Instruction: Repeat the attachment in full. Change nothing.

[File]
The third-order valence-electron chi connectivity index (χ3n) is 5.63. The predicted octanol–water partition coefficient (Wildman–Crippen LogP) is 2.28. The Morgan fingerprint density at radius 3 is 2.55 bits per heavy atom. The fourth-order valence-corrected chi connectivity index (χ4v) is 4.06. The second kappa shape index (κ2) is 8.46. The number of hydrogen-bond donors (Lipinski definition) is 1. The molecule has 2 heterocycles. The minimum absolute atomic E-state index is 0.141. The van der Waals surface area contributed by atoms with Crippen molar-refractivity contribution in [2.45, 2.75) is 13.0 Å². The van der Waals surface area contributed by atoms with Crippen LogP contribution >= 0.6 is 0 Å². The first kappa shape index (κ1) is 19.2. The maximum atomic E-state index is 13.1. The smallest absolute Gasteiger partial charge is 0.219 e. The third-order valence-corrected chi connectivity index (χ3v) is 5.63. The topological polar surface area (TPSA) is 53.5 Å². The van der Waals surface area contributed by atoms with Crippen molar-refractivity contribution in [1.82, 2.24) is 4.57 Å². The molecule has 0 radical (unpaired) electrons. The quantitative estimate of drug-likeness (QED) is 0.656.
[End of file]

The third-order valence-electron chi connectivity index (χ3n) is 5.63. The predicted octanol–water partition coefficient (Wildman–Crippen LogP) is 2.28. The Morgan fingerprint density at radius 3 is 2.55 bits per heavy atom. The fourth-order valence-corrected chi connectivity index (χ4v) is 4.06. The second kappa shape index (κ2) is 8.46. The number of hydrogen-bond donors (Lipinski definition) is 1. The molecule has 2 heterocycles. The minimum absolute atomic E-state index is 0.141. The van der Waals surface area contributed by atoms with Crippen molar-refractivity contribution in [2.45, 2.75) is 13.0 Å². The van der Waals surface area contributed by atoms with Crippen LogP contribution >= 0.6 is 0 Å². The first kappa shape index (κ1) is 19.2. The maximum atomic E-state index is 13.1. The smallest absolute Gasteiger partial charge is 0.219 e. The third-order valence-corrected chi connectivity index (χ3v) is 5.63. The topological polar surface area (TPSA) is 53.5 Å². The van der Waals surface area contributed by atoms with Crippen molar-refractivity contribution in [1.82, 2.24) is 4.57 Å². The molecule has 0 radical (unpaired) electrons. The quantitative estimate of drug-likeness (QED) is 0.656.